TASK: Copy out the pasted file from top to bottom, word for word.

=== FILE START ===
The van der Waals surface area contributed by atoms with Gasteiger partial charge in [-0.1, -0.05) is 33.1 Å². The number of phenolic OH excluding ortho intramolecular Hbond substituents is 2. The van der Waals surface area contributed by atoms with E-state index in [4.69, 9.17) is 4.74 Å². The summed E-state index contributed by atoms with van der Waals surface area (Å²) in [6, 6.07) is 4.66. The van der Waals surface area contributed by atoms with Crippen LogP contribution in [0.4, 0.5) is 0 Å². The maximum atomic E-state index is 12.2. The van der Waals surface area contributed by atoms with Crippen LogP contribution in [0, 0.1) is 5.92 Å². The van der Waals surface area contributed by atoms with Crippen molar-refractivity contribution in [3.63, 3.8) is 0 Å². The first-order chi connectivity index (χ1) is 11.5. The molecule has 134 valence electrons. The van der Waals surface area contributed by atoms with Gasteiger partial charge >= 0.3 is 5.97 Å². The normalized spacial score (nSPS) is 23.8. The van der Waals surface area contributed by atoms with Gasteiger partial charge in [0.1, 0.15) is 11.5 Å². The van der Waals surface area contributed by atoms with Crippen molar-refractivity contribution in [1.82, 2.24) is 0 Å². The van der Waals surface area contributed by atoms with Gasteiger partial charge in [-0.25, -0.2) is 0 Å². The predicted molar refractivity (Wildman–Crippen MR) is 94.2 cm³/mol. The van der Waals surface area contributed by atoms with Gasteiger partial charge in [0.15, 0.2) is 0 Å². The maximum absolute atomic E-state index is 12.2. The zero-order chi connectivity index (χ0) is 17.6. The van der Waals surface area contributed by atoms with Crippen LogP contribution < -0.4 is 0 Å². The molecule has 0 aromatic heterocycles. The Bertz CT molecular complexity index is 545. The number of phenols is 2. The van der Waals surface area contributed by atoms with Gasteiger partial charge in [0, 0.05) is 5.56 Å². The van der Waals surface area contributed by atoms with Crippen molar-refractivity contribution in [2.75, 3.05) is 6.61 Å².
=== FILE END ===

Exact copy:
The van der Waals surface area contributed by atoms with Gasteiger partial charge in [-0.1, -0.05) is 33.1 Å². The number of phenolic OH excluding ortho intramolecular Hbond substituents is 2. The van der Waals surface area contributed by atoms with E-state index in [4.69, 9.17) is 4.74 Å². The summed E-state index contributed by atoms with van der Waals surface area (Å²) in [6, 6.07) is 4.66. The van der Waals surface area contributed by atoms with Crippen LogP contribution in [0.4, 0.5) is 0 Å². The maximum atomic E-state index is 12.2. The van der Waals surface area contributed by atoms with Crippen LogP contribution in [0, 0.1) is 5.92 Å². The van der Waals surface area contributed by atoms with Crippen molar-refractivity contribution in [3.63, 3.8) is 0 Å². The first-order chi connectivity index (χ1) is 11.5. The molecule has 134 valence electrons. The van der Waals surface area contributed by atoms with Gasteiger partial charge >= 0.3 is 5.97 Å². The normalized spacial score (nSPS) is 23.8. The van der Waals surface area contributed by atoms with Gasteiger partial charge in [0.1, 0.15) is 11.5 Å². The van der Waals surface area contributed by atoms with Crippen molar-refractivity contribution in [1.82, 2.24) is 0 Å². The van der Waals surface area contributed by atoms with Gasteiger partial charge in [-0.25, -0.2) is 0 Å². The predicted molar refractivity (Wildman–Crippen MR) is 94.2 cm³/mol. The van der Waals surface area contributed by atoms with Gasteiger partial charge in [0.15, 0.2) is 0 Å². The maximum absolute atomic E-state index is 12.2. The zero-order chi connectivity index (χ0) is 17.6. The van der Waals surface area contributed by atoms with Crippen LogP contribution < -0.4 is 0 Å². The molecule has 0 aromatic heterocycles. The Bertz CT molecular complexity index is 545. The number of phenols is 2. The van der Waals surface area contributed by atoms with Gasteiger partial charge in [0, 0.05) is 5.56 Å². The van der Waals surface area contributed by atoms with Crippen molar-refractivity contribution in [2.75, 3.05) is 6.61 Å².